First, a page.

Admittedly, this would be a tough loss. After a promising introduction in Captain America: Civil War, Tom Holland proved he was the right choice for Peter Parker in Spider-Man: Homecoming. His Peter is bright, winning, good with a quip, and fully convincing as a kid whose perpetual haplessness never gets in the way of his heroism. He’s the quintessential Peter Parker, in other words. And now he’s dead. But that doesn’t mean Spider-Man has to die with him. This could be a good time to introduce Miles Morales, whose existence within the MCU has already been hinted at in Homecoming, and who will be starring in Sony’s upcoming Spider-Man: Into the Spider-Verse. (A world without Spider-Man would also make more sense of Sony’s upcoming slate of superhero films, featuring Spider-Man-related characters like Venom and Black Cat, but no Spider-Man himself.) What’s more, a dead Peter could be a martyr figure for the remainder of the MCU’s existence. He’d become a saintly, too-pure-for-this-world symbol of heroism and self-sacrifice. RIP Peter. You’ll always be in our hearts.
Guardians of the Galaxy
With the additions of Nebula, Mantis, and Yondu, Guardians of the Galaxy Vol. 2 proved the cosmic super-team could have a flexible lineup. Yondu’s death also proved that not everybody who signs up for Guardians duty is going to make it to retirement age. True, the elimination of the entire team might make recruitment efforts a little rough, but it’s a big universe, filled with characters who could make fitting stewards for the Guardians name. Maybe John C. Reilly’s Rhomann Dey could start a new team. There’s always room for more Reilly.
Eh. Who cares? As he proved in I, Tonya, Sebastian Stan is a multifaceted actor who will hopefully enjoy a long, colorful career. But if the drippy Winter Soldier stayed dead, would anyone but Cap notice?
And the rest
Some of the remaining characters would be missed more than others. Heimdall never had enough to do, and Idris Elba is too big a star now for such a tiny role. Loki had completed his journey from heel to hero, and bringing him back for a few more rounds of “Can we trust him today?” would just cheapen a solid, memorable story arc. Vision and Scarlet Witch might work better as doomed romantic partners than a viable couple. The MCU would feel their loss, and the loss of everyone else above, but would still work without them. For starters, it’s not like these absences would leave only Happy Hogan behind to continue the fight with Thanos, or the supervillains sure to follow in his wake. Many of the heavy-hitters would remain, as well as the many Marvel heroes who haven’t made it to the films yet. And the possible influx of characters previously held by Fox, but now theoretically available to Disney post-acquisition, could certainly fill out the world considerably.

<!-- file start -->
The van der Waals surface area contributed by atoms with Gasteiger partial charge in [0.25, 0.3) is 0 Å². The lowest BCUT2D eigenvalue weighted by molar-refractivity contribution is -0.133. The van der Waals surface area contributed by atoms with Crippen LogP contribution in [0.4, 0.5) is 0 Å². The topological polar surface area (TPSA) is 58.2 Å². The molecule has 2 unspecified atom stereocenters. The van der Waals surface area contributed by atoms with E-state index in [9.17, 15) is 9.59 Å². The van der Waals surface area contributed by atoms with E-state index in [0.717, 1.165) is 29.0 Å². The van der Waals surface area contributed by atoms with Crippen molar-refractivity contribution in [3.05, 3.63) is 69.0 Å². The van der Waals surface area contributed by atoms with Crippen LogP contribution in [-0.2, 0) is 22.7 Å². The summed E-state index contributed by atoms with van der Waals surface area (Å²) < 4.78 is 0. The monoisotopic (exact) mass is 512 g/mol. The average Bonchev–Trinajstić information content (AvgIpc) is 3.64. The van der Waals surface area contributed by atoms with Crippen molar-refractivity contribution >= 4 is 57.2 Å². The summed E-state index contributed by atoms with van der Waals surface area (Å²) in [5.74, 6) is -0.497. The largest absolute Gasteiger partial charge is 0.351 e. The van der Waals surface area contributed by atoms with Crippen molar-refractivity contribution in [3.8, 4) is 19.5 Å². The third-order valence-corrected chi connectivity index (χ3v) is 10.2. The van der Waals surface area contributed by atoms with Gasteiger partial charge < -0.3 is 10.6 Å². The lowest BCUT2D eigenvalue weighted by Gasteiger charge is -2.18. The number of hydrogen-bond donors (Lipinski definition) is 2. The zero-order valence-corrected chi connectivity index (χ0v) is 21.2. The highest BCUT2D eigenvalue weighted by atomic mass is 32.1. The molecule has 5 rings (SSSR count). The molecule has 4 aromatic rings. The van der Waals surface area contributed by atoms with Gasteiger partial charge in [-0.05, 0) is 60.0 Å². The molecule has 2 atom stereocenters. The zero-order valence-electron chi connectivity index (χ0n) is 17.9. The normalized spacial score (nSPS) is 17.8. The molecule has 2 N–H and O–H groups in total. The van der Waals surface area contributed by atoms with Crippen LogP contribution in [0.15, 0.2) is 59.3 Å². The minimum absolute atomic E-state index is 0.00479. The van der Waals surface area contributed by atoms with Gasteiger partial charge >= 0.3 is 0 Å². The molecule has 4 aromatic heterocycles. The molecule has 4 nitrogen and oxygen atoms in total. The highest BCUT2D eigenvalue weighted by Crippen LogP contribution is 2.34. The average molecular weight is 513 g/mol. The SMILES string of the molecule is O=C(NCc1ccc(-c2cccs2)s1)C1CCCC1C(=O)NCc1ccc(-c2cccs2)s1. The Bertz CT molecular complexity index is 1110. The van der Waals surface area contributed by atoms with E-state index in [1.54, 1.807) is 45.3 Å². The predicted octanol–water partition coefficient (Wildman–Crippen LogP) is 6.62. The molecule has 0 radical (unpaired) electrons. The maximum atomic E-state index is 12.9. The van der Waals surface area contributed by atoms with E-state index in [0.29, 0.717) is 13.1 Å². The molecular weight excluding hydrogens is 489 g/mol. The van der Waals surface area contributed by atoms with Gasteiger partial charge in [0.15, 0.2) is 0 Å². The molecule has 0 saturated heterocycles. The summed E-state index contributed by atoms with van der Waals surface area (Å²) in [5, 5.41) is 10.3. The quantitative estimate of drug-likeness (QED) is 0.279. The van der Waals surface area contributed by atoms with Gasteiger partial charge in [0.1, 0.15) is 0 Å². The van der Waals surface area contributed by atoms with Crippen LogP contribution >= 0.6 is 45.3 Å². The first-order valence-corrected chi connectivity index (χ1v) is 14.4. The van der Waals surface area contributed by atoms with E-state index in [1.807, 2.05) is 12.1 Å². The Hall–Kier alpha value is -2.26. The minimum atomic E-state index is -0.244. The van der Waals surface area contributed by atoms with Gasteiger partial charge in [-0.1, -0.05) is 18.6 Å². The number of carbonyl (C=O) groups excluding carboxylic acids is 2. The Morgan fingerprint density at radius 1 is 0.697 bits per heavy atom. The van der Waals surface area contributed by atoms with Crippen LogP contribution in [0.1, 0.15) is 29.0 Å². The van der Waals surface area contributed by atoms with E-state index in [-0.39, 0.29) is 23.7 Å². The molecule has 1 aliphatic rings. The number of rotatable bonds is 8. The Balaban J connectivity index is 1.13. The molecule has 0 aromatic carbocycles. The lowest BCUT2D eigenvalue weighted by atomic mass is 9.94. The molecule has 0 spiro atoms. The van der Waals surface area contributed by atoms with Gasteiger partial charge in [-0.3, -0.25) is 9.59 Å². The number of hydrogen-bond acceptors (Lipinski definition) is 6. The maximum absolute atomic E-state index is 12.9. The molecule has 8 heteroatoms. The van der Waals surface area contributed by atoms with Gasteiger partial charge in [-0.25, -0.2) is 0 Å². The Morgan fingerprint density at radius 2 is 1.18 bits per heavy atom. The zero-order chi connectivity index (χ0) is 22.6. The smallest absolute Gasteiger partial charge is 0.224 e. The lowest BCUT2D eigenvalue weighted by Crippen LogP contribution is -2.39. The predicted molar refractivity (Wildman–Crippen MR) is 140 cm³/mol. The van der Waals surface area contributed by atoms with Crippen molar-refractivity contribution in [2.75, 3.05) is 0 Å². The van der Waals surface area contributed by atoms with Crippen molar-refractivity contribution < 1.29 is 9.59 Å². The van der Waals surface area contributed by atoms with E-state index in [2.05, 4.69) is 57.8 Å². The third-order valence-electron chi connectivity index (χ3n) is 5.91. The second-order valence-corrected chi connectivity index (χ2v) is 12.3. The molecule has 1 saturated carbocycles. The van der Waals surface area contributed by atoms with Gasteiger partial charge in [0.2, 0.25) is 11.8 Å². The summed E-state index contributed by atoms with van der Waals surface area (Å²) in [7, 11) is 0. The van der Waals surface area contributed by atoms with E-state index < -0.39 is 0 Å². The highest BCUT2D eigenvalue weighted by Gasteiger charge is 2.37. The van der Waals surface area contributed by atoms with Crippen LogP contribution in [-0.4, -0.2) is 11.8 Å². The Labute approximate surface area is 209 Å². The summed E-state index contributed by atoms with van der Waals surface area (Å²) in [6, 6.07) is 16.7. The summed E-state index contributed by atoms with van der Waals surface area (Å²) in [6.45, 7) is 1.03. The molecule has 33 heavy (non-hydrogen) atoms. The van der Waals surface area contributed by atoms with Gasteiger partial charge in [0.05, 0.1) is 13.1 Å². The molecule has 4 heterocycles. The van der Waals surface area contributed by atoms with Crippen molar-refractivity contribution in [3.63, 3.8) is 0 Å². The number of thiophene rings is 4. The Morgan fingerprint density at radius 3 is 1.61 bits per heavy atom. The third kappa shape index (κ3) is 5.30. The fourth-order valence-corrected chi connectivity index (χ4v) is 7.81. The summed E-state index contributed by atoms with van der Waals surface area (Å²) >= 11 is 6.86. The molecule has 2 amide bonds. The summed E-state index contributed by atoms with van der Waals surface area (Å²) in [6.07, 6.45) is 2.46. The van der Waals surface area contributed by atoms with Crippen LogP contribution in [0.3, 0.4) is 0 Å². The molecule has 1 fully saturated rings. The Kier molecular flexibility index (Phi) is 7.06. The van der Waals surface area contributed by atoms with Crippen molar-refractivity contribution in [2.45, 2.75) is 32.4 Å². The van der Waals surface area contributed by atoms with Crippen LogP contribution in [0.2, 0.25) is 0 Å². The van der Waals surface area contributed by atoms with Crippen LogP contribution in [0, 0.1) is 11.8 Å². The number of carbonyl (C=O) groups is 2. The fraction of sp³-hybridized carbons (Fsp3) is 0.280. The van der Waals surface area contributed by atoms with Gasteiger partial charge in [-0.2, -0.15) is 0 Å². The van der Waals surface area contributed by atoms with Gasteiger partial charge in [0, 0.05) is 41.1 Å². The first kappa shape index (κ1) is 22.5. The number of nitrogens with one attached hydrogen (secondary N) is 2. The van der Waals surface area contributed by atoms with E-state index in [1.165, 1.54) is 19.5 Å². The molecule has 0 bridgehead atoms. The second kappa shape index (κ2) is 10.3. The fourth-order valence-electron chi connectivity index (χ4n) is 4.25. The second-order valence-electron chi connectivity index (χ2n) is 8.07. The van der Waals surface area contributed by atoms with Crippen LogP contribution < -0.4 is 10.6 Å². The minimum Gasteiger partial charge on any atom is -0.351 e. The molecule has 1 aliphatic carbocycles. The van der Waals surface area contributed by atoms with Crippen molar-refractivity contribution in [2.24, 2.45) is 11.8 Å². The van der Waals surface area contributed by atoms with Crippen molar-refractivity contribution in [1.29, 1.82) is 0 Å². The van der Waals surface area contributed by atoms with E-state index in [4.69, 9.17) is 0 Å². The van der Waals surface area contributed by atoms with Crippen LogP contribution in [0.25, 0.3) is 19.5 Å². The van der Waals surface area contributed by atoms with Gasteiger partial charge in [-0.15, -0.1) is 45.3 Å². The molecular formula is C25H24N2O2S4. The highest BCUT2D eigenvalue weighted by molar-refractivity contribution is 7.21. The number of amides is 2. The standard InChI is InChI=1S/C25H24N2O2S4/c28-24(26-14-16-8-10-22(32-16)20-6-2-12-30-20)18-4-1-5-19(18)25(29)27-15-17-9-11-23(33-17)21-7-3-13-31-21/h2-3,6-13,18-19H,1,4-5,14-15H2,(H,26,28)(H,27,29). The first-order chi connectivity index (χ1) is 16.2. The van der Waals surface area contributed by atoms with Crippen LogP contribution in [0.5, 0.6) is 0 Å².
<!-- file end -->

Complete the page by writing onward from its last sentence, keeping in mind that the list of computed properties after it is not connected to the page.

Sticking with the ending and forcing fans to move on to the “next stage of grief” (and presumably past it, unless Markus and McFeely want everyone stuck on “anger” for the next year), would also introduce a new element of danger to the MCU. Real deaths with real consequences and a movie universe in which anything can happen. Doctor Strange can become a permanent resident of the astral plane. One false move, and it’s Spider-Man no more. Even taking characters off the storyboard for a few years might not be a bad idea, and there’s plenty of precedent for that in the comics that inspired these movies. Peter Parker, Thor, and Wolverine, among many others, have all enjoyed extended leaves of absence this century, and their disappearances just made viewers appreciate them more.
Granted, none of this will happen. Some of the fallen heroes will be returning — probably most of them. Possibly even all of them. But with their returns will come lowered stakes and a less dangerous world. What meaning does death have, if it can be undone with a snap of the fingers?